In other words: They ran a "terrible candidate" to make the less terrible ones easier to beat, but the voter mood was "f--- that!" and decided to throw a really big spanner into the works. What should have made him easy to beat, instead served to make him difficult to defeat for weak candidates. (Which Hillary was, for numerous reasons, however right or wrong those may be)

Both sides wanted to send a message to the establishment.  One seemed to be a positive message (if more left than many wanted) and the other seemed entirely negative wrapped in a token layer of patriotism.

Keep in mind, in 2014 it was widely reported, at least among "the Right Wing Media" that the powers that be in Washington basically declared war on the Tea Party during the primaries and were doing everything in their power to crush it. I'm 99.9% certain that "a lot" (but not necessarily most) of the support for Trump is a very direct consequence of the Republican "Establishment" doing the political equivalent of unzipping and taking a whiz on much of their grass roots support base. They're seriously pissed off, after having been pissed on by their own side, and more than happy to gleefully burn down the GOP political establishment around their ears if they can pull it off because of that.

Which is why Trump being a terrible candidate made him a "good pick" in their mind.

That is what I keep re-iterating. Trump wasn't getting a lot of the (early) support he received because they felt he was a strong candidate that would accomplish much of anything they truly support. He received that support because he's such a train wreck waiting to happen that the hope is there won't be much of a GOP establishment left to effectively fight back against their own "Grass Roots" in the future. Putting the Democrats through hell in the process is just an added bonus.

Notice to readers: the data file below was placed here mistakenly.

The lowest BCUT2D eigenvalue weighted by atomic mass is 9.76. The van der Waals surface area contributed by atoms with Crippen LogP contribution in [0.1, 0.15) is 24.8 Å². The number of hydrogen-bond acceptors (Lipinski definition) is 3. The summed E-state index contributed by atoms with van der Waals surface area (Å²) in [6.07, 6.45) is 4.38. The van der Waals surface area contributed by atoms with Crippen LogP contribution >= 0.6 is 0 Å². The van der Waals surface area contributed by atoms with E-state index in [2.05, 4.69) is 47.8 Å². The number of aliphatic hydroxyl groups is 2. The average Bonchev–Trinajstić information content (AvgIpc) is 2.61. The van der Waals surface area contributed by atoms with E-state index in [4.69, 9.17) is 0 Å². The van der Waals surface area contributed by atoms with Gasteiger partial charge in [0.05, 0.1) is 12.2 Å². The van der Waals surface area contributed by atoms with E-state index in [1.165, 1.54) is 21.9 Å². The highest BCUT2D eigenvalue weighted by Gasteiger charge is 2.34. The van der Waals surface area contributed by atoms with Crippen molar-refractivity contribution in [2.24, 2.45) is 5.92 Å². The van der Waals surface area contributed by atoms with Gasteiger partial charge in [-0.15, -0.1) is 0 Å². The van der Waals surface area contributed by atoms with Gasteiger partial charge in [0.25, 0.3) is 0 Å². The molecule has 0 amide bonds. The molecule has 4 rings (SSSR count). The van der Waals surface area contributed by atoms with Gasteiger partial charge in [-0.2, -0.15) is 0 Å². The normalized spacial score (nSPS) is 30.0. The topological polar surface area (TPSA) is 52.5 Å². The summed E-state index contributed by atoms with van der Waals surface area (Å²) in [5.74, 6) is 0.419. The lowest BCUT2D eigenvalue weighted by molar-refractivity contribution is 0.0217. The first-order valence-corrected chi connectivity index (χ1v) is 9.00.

This also probably describes why his approval/support numbers are so high despite everything else. He's accomplishing what they wanted--mayhem reigns in Washington's political halls of power.

But the founders were very clear that no system can exist free of corruption/tyranny/oligarchy without constant vigilance and refusal to allow entrenched bureaucracy from forming. This means never really having an easy status quo, and requires the population to be willing to risk it all to do battle with the state when it begins to cater to oligarchs. Right now the people are absolutely unwilling to do this; power isn't taken, it's given.

Uh, I'm pretty sure what's being seen with Donald Trump is a shot across the bow for "The Establishment" in Washington. I think a majority of the population is fully aware that we are dealing with an entrenched and rather pernicious Oligarchy. Trump's success, as well as the showing of Bernie Sanders were likely both reflections of that. The Republican voters just seem to be further along in the process of realizing what they're up against, and they're not happy about it, as such the voter revolt went further with him.

October will be a very interesting month, to say the least. Who wins in November will likely make it even more so. 2018 is going to be an "interesting" year to see to see if the respective Party Machines have properly digested and understood what happened this year. They'll probably have another chance in 2020, but if they blow it that time, it's probably not going to be pretty.

"We tried it your way, and discovered the system is hopelessly rigged. We tried it our way to send you a message, you utterly failed at understanding it. Redress, it seems, isn't possible under the current system..."

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"We tried it your way, and discovered the system is hopelessly rigged. We tried it our way to send you a message, you utterly failed at understanding it. Redress, it seems, isn't possible under the current system..."